Riddick Bowe, Ray Mancini honored

Three of the biggest stars of their time -- former undisputed heavyweight champion Riddick Bowe, former featherweight champion "Prince" Naseem Hamed and former lightweight champion Ray "Boom Boom" Mancini -- will share a big stage this summer.

The trio was elected to the International Boxing Hall of Fame in balloting results announced Thursday afternoon. Bowe and Mancini both were elected in their first year on the ballot in the modern category, as voted on by members of the Boxing Writers Association of America and a panel of boxing historians.

They will be enshrined June 14 during the 26th annual induction ceremonies at the International Boxing Hall of Fame in Canastota, New York.

Also elected were former junior flyweight champion Yoko Gushiken in the old-timer category, manager Rafael Mendoza and referee Steve Smoger -- who remains one of boxing's elite officials -- in the nonparticipant category, and HBO broadcaster Jim Lampley and journalist Nigel Collins, an ESPN.com contributor, in the observer category.

Posthumous honorees include former flyweight champion Masao Ohba (35-2-1, 16 KOs), former middleweight champion Ken Overlin (135-19-9, 23 KOs) and publicist John F.X. Condon.

Although his prime was brief, Bowe, a 1988 Olympic silver medalist, was a devastating heavyweight at his best. Trained by late Hall of Famer Eddie Futch, Bowe will be best remembered for his all-time great trilogy with Evander Holyfield, which Bowe won 2-1.

In the first of their epic fights, Bowe won a decision against Holyfield to win the undisputed title in 1992. After two successful defenses, Bowe met Holyfield again almost a year to the day after their first fight, and Holyfield reclaimed the title via decision in another slugfest that is also remembered for the intrusion of "Fan Man" James Miller, who interrupted the bout by landing his motorized parachute on the ring apron during the seventh round.

Bowe (43-1, 33 KOs), who grew up in one of the roughest neighborhoods in Brooklyn, New York, won the trilogy in a 1995 nontitle bout when he knocked out Holyfield in the eighth round of yet another barnburner.

"I'm ecstatic," Bowe said of his election. "As a kid, this is what I dreamed of. I'm just so happy. For me, hard work and determination got me in the Hall of Fame."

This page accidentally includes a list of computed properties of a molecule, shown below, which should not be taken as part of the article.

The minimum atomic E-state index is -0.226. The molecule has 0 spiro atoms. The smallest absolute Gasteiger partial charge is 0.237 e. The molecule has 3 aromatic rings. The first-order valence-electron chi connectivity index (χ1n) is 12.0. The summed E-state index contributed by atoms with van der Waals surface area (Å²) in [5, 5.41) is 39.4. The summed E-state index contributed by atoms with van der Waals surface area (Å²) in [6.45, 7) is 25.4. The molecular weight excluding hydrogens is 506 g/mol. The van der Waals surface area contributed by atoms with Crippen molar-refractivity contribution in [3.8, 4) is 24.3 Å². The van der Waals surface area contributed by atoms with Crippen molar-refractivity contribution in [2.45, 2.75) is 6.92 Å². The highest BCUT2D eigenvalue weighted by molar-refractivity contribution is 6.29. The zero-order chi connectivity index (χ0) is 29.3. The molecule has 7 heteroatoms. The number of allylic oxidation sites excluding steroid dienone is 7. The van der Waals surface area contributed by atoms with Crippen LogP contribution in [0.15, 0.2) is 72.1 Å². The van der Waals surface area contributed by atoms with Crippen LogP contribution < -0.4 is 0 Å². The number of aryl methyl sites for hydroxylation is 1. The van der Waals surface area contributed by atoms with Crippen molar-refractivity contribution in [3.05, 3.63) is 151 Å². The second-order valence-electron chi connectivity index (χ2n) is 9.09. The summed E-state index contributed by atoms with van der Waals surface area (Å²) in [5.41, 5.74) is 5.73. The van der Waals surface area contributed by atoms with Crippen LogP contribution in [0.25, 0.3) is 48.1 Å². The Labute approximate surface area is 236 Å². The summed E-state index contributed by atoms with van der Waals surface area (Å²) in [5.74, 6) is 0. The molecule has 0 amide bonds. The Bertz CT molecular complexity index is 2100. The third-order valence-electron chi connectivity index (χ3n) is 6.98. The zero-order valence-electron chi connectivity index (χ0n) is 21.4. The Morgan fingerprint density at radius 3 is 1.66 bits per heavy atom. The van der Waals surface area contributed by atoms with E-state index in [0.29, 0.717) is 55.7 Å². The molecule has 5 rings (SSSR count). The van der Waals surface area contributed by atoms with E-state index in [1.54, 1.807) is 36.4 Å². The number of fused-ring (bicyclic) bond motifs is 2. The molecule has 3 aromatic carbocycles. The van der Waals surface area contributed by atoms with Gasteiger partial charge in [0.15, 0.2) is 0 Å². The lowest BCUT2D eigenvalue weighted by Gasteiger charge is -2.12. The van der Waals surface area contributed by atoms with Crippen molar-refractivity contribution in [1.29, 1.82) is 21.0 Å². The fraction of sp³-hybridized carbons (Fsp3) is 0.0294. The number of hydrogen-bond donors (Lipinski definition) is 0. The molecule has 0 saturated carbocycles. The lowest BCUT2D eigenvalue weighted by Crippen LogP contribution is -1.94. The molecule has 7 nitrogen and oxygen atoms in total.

Bowe's career petered out after the third Holyfield fight. He officially won his next two fights against Andrew Golota but took bad beatings in disqualification victories, the first of which sparked a riot inside New York's Madison Square Garden in 1996 after Golota repeatedly hit Bowe below the belt. After eight years out of the ring and time in prison, Bowe won three low-level fights between 2004 and 2008.

Hamed (36-1, 31 KOs), of England, was renowned for his punching power as well as his flamboyant personality and over-the-top ring entrances. He boxed from 1992 to 2002, spending most of his career ranked as one of the best pound-for-pound fighters in boxing and dominating the featherweight division.

"This is amazing news. It's an absolute honor to be recognized with some of the best fighters that ever lived," Hamed said. "I'm overwhelmed to hear this news. What can I say? I'm so happy that I officially got the call from the International Boxing Hall of Fame to tell me this.

"For every fighter, this is the phone call of a dream, because when you get a phone call saying you're going to be inducted into the International Boxing Hall of Fame, it's not every day you get that call."

Hamed beat Steve Robinson to win his first 126-pound belt in 1995 and eventually won three of the four major alphabet belts, although boxing politics kept him from becoming the first fighter to unify the four. One of Hamed's defenses came in his American debut at Madison Square Garden, a memorable shootout against former titleholder Kevin Kelley that Hamed won by fourth-round knockout after exchanging multiple knockdowns in an incredible fight.